But these foods can cause our energy to dip and in turn, have a negative impact on our ability to exercise.
In order to both look and feel strong, we really need to consume foods that help us to be fit, not thin.
"Food is fuel, and the more you work out the more you tend to need," nutritionist Alice Mackintosh tells HuffPost UK Lifestyle.
"But like a car, the type and quality of fuel is incredibly important and can have big impacts on the way we function.
"Get what you eat and when right and you can improve performance, reduce injury and improve recovery time."
What To Eat Before A Workout
Jo Travers, of The London Nutritionist, recommends eating a low GI meal 2-4hrs before training.
"This will mean that by the time you are starting your session those carbs are being digested and you will have a continuous gradual release of glucose to the blood throughout training," she says.
Low GI meals Travers recommends include porridge, brown rice and wholemeal pasta.
"A light snack (20g carbohydrate) should be eaten an hour before training begins to top-up the glucose supply," she adds.
"If training begins without any carbohydrate, say if you are exercising first thing in the morning, eat snacks, such as cereal bars, dried fruit, a banana or a sports drink throughout the session."
Mackintosh agrees that carbs are important to eat before a workout. She advises to avoid any snacks that are "unnaturally high in sugar" and instead, go for something easily digestible such as berries, banana, avocado, spinach or almond butter.
Her top food to eat before training is beetroot.
"A good source of a compound called nitric oxide that naturally helps to increase blood flow by causing blood vessels to dilate, beetroot is a good food to support endurance, helping you go that extra mile," she says.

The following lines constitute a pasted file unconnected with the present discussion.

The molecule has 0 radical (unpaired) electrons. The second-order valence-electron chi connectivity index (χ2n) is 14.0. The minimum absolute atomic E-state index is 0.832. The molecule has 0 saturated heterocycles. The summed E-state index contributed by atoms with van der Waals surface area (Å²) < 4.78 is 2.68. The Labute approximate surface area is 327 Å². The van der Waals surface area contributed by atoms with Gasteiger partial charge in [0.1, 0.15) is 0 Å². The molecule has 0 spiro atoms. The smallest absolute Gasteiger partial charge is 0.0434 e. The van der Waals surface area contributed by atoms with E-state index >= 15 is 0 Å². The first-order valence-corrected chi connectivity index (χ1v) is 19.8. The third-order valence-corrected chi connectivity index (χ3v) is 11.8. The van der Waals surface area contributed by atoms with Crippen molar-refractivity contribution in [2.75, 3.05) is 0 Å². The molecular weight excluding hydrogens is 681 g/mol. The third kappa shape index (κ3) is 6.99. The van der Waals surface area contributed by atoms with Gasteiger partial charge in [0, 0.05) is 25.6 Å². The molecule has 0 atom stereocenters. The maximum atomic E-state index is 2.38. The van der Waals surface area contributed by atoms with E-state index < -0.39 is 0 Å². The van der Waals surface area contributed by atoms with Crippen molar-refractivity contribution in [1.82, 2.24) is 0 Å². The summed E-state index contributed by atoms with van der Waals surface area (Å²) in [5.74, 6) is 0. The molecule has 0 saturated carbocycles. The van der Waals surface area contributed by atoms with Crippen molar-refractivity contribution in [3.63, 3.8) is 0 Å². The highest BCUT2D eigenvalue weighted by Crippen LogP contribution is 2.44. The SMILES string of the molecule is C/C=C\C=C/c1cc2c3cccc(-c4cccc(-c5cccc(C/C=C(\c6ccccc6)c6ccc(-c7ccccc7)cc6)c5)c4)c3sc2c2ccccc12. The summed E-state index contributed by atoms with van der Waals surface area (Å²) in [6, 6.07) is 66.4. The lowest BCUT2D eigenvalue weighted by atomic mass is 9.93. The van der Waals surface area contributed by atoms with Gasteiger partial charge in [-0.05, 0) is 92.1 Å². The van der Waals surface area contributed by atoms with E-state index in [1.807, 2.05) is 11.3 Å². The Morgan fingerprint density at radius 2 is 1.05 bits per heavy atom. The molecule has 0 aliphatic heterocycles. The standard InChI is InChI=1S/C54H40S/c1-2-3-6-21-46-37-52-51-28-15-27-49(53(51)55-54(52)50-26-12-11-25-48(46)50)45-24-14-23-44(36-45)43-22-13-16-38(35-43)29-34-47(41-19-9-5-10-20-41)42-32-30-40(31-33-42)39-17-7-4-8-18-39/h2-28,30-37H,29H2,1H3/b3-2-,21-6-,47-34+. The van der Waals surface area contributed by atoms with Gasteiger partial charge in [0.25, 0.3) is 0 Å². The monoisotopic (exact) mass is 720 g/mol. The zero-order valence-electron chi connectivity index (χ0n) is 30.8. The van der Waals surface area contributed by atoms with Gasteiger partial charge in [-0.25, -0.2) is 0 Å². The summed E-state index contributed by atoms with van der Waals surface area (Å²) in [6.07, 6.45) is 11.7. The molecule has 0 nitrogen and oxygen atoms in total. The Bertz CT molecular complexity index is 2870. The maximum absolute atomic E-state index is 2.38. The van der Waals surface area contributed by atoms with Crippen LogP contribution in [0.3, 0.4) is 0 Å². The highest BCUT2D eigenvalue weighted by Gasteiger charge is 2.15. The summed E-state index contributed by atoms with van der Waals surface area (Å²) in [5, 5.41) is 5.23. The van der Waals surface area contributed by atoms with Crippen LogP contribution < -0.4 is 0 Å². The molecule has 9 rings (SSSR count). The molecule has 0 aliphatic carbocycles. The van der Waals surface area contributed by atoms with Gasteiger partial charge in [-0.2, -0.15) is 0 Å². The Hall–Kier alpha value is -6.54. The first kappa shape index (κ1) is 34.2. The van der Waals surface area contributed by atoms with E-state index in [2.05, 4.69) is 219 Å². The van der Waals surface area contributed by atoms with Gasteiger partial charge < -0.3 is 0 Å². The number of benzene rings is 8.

"It also contains iron which is vital for red blood cell production, muscle cell health and energy, the demand for which increases when we work out."
It's also important rehydrate before you dehydrate.
"Have a good drink of water (250-500ml) before the session depending on how much feels comfortable in your stomach," Travers says.
"Isotonic drinks offer quick hydration at 2-3 times that of water and also supply energy in the form of glucose. They are best used when a combination of fluid and energy are required such as in the gym."
What To Eat After A Workout
Exercise causes muscle fibres to break down - replacing them is essential to avoid deficiency and help you get back in the gym, faster.
Because of this, protein is key post-exercise.
"Your mood, liver function, immunity, kidney health, hormone balance and adrenal function are all things that can become compromised if they don’t get the amino acids they need," Mackintosh explains.
"Don’t think that eating protein post exercise will bulk you up - just as fat doesn’t equate to fat gain, protein doesn’t necessarily lead to muscle gain.
"The type of exercise will determine that more, but either way you need to ensure enough protein from the diet whatever the workout."
Opt for eggs, chicken or salmon for a meal or snack on nuts post workout for the ideal protein fix.
As well as considering carbs before a workout, Travers says it's important to think about them afterwards.
"If glycogen (carbohydrate stored in the muscles) stores are not replenished after training, initial levels will be too low and may ‘run out’ at the start of the next session," she says.
"A high carbohydrate diet will increase glycogen stores and therefore improve performance. Conversely the reverse is true for a low-carbohydrate diet."
She recommends eating high GI foods such as white bread, jacket potato, white rice and white pasta when you finish exercising.
Mackintosh adds that berries help muscles to repair because they are rich in antioxidants, while green leafy veg are beneficial due to their high magnesium content.
Magnesium helps to maintain muscle, nerves and bone health.
But the most important thing to remember when aiming to be fit not thin, is to eat a balanced diet.
"Exercise puts extra strain on many of the metabolic pathways that rely on vitamins and minerals putting athletes at a greater risk of deficiency," Mackintosh says.
"Vitamin D, iron, zinc and magnesium have been shown to be deficient in many athletes and consuming a nutritionally dense diet with colourful veg, wholegrains, protein and healthy fats should deliver these."